I had an interesting conversation with my 21-year-old last night, in which he told me what he thought of how we raised him and about his childhood.
It all started with him buying himself a box of this organic cereal we used to buy for him when he was little. All the boxes have pictures of different animals on the front and he always used to call his favorite “kinkajou crunch” (even though it never had a kinkajou on it and now it has a blue macaw.)
He started talking about feeling nostalgic for his childhood and the cereal was just one example. He actually described his childhood as “magical.”
Later, we continued the conversation and he told me about so many things he appreciated about his childhood. How he still had things to enjoy like a Nintendo DS even though we didn’t have a lot of money. That we always had enough food to eat and sat down together every night for a family dinner. He didn’t realize how rare that was.
He thinks of the way I was in the era of 2005-2007 as the best years of his childhood, when I was doing crafty stuff and making all our own bread and reading tarot and was really into music. As he put it, I was a “hip mom, not a cool mom” (the former of which he considers positive, the latter of which he does not and thinks it’s trying too hard.)
He even remembers the relatively brief period when he was a latchkey kid with responsibility for watching his brothers as something really positive because it gave him a sense of competence.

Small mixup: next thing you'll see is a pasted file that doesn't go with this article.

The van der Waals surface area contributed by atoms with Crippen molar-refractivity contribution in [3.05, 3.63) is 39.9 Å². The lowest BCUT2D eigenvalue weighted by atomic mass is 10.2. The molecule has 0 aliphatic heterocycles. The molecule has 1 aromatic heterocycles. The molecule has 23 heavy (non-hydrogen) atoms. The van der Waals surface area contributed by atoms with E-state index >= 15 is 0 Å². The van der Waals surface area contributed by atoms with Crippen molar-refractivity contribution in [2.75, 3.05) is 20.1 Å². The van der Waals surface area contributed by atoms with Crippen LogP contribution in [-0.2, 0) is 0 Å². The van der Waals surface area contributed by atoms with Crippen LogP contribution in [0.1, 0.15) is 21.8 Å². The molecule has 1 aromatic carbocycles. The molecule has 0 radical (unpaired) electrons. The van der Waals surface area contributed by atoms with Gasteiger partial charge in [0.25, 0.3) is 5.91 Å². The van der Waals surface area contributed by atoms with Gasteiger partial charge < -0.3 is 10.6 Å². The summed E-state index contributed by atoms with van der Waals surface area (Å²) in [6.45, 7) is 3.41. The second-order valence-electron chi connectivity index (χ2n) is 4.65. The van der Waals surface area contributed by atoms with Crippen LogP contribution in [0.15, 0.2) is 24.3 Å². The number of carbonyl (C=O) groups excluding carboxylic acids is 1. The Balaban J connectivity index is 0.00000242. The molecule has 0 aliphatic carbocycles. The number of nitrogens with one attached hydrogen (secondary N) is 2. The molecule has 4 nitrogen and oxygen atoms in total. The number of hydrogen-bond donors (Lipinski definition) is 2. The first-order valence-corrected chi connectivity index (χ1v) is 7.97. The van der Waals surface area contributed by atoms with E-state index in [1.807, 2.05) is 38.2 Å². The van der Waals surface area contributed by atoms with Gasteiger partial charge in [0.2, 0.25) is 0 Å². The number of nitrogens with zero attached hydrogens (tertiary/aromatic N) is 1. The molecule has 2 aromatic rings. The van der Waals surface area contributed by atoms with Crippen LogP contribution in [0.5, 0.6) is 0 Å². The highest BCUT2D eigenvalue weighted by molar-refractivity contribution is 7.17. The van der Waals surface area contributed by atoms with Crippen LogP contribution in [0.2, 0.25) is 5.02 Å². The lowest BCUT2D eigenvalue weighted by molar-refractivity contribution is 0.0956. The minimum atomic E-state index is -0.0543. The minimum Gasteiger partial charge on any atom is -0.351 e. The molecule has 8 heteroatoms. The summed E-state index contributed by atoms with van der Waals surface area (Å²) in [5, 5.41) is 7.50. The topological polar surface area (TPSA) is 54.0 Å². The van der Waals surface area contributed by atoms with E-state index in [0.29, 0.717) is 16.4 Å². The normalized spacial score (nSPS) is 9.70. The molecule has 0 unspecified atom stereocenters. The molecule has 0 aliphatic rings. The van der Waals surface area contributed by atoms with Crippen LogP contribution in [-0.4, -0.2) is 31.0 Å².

It’s funny because I tend to be so hard on myself about my parenting. I was so deeply depressed during most of their childhood. I largely let them entertain each other rather than playing directly with them. We didn’t have the money to put them in a lot of activities or buy them a lot of things, although they never went without necessities. We had a house, but it was not in great condition because we couldn’t afford to repair it. I never took them on any big vacations or even to the movies very often.
And yet, despite all those things I felt we did wrong, he still describes his childhood as magical.
Even though I often thought I was failing epically at parenting, I did have really strong beliefs in what I was doing. I really felt that being home was the right thing to do, even though I had ambitions of my own that went unfulfilled. Knowing that my sacrifices did make a difference makes it feel like it was all worth it.
Now I have two children who are legal adults, the second of whom graduates high school tomorrow. The youngest is 16 and is pursuing college prep courses this summer in hopes of getting a full scholarship to college and is also interviewing for jobs.
I’m still the bridge for them, providing transportation and emotional support. My disability has kind of forced me to continue that role. It scares me to be disabled, especially in the uncertain face of my husband’s cancer.
But somehow things worked out how I wanted. I have compassionate, generous, intelligent, socially aware kids who know there’s more to life than money. They know that when push comes to shove, it’s family first above all. Home feels like a sanctuary to them and to me.
Maybe it’s time to work on forgiving myself for my failures.